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CAR of TOMORROW SPECIFICATIONS

Car of Tomorrow Specifications
The Car of Tomorrow is a car body style for NASCAR's NEXTEL Cup.

Car of Tomorrow, NASCAR Series Racing
STOCKING UP:



The new design of the Nextel Cup's "car of tomorrow," like this Dodge Avenger unveiled at the 2008 Detroit auto show, will eventually yield safer, more competitive—and less expensive—racing. (Photograph by Jim Dunne)

This season, astute race fans are noticing something different about champion Jimmie Johnson’s Nextel Cup car. Aside from the paint, headlights, grille and number decals, his Chevy looks exactly the same as Matt Kenseth’s Ford, Juan Pablo Montoya’s Dodge—even Michael Waltrip’s Toyota. It’s been a long time since Cup cars bore much of a physical or mechanical resemblance to their namesakes. However, up until this year, the race cars did look different from each other. A NASCAR Dodge didn’t look a lot like the production model, but a fan could never mistake it for a Monte Carlo. Now, that’s all changed.

Beginning with 16 races this year and expanding to 26 races in ’08 and the full season in ’09, NASCAR’s premier series is essentially a “spec” series. In other words, the cars are basically identical except for their engines—all built to the same exacting specifications. It’s taken NASCAR five years to create the blueprint for the new racer, which it has dubbed “the Car of Tomorrow.” Its purpose is threefold: Increase safety, reduce costs and provide closer competition—with racer protection topping the list. According to NASCAR communications director Kerry Tharp: “From the very beginning of this project, the Car of Tomorrow has been all about improving driver safety.” The new vehicle is, essentially, a big crash-survival cocoon.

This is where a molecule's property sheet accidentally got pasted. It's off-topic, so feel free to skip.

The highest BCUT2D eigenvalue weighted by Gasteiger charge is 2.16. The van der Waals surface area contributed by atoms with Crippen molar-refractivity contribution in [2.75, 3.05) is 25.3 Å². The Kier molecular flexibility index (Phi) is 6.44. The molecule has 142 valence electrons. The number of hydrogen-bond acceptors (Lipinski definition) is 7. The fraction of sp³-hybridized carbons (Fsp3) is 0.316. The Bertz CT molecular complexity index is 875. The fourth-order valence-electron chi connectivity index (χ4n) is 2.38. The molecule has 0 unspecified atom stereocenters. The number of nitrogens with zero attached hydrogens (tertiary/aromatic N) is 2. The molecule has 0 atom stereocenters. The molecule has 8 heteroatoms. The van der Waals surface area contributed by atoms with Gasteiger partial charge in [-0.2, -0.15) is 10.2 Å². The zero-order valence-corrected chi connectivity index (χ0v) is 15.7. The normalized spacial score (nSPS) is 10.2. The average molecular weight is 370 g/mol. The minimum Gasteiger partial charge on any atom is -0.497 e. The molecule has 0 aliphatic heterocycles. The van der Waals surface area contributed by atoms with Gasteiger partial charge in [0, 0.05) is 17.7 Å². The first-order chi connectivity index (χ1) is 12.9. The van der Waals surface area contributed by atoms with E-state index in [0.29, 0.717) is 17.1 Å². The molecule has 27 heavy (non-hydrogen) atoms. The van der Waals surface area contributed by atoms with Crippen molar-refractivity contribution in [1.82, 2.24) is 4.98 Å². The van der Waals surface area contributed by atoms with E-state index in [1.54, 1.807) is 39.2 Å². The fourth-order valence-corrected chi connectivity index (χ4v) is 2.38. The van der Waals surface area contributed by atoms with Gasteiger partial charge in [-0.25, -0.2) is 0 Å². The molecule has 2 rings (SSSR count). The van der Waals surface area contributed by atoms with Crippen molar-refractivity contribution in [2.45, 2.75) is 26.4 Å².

Outliving the Car

The new race car is larger than its predecessor, leaving more space around the driver. The cockpit is 2 in. taller and 4 in. wider, and the driver sits 4 in. closer to the car’s centerline, all to increase crush space. In addition, the windshield is more upright, and the car has double frame rails—with one rail stacked on top of the other—on the left side. “That extra rail means better protection in a car-to-car crash,” says John Probst, technical director for Team Red Bull.

To further boost safety, about 4 in. of impact-absorbing foam has been added to both doors. The windows are bigger, to help a driver escape more quickly. NASCAR also mandated a stout 360-degree tapered containment tunnel for the driveshaft, to eliminate cockpit intrusion in a crash.

Finally, the car’s fuel cell is smaller. The cell’s bladder has thicker walls, and a flapper valve replaces the previous fuel system’s potentially leaky ball-check valve.

NASCAR has spelled out the construction to a much higher level of detail than ever before. That posed challenges for engineers and mechanics—as did the fact that the rules were still being tweaked just weeks before the start of race season. “Teams are definitely struggling,” says Eric Warren, technical director for Evernham Motorsports. “When they try and build these new chassis, they can’t hold the tolerances required. I would say they are borderline petrified of going through the inspection process.”

The new rules aren’t all about safety: According to officials, the the new carbon-fiber rear wing and front “splitter,” or airdam, should allow better balance and more control, and promote passing. That, the sanctioning body says, equals better racing. But not everyone agrees. Some teams claim that the dramatic, come-from-the-back slingshot passes that are popular with many fans will become less common. “If you lose the pack, you won’t be able to catch up,” Probst says.

The reason, teams say, is twofold. The cars are larger and less aerodynamic than before, and the shape is so regulated that teams will have a hard time finding any aerodynamic edge. Teams will also have less room to tinker with the chassis setup. “You’re still able to play a little bit with the front clip in terms of geometry,” Probst says. “You can decide whether or not to run a crossbrace to add stiffness, but they’re closing up the gray areas” when it comes to design.

The Tech Race